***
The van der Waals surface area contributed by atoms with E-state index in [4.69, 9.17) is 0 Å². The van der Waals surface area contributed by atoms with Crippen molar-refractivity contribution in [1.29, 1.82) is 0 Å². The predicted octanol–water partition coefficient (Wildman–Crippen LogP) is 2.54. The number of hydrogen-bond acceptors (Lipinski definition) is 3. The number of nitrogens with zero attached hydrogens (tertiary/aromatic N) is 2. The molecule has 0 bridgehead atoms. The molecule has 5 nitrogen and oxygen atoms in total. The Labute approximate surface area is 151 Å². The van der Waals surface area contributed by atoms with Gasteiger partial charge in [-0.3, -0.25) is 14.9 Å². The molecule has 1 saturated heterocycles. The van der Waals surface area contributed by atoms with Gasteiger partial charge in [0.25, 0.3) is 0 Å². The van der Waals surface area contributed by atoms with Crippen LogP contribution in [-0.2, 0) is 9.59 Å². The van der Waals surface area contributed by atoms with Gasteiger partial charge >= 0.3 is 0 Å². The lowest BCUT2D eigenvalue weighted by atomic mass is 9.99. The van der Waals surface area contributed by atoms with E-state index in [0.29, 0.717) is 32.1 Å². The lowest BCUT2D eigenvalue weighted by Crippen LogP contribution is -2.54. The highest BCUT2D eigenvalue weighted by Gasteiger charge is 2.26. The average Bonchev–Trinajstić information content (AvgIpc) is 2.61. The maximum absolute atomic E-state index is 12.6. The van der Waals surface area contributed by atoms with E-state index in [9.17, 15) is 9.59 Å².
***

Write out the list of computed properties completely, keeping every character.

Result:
The van der Waals surface area contributed by atoms with E-state index in [4.69, 9.17) is 0 Å². The van der Waals surface area contributed by atoms with Crippen molar-refractivity contribution in [1.29, 1.82) is 0 Å². The predicted octanol–water partition coefficient (Wildman–Crippen LogP) is 2.54. The number of hydrogen-bond acceptors (Lipinski definition) is 3. The number of nitrogens with zero attached hydrogens (tertiary/aromatic N) is 2. The molecule has 0 bridgehead atoms. The molecule has 5 nitrogen and oxygen atoms in total. The Labute approximate surface area is 151 Å². The van der Waals surface area contributed by atoms with Gasteiger partial charge in [-0.3, -0.25) is 14.9 Å². The molecule has 1 saturated heterocycles. The van der Waals surface area contributed by atoms with Gasteiger partial charge in [0.25, 0.3) is 0 Å². The van der Waals surface area contributed by atoms with Crippen LogP contribution in [-0.2, 0) is 9.59 Å². The van der Waals surface area contributed by atoms with Gasteiger partial charge >= 0.3 is 0 Å². The lowest BCUT2D eigenvalue weighted by atomic mass is 9.99. The van der Waals surface area contributed by atoms with E-state index in [0.29, 0.717) is 32.1 Å². The lowest BCUT2D eigenvalue weighted by Crippen LogP contribution is -2.54. The highest BCUT2D eigenvalue weighted by Gasteiger charge is 2.26. The average Bonchev–Trinajstić information content (AvgIpc) is 2.61. The maximum absolute atomic E-state index is 12.6. The van der Waals surface area contributed by atoms with E-state index in [9.17, 15) is 9.59 Å².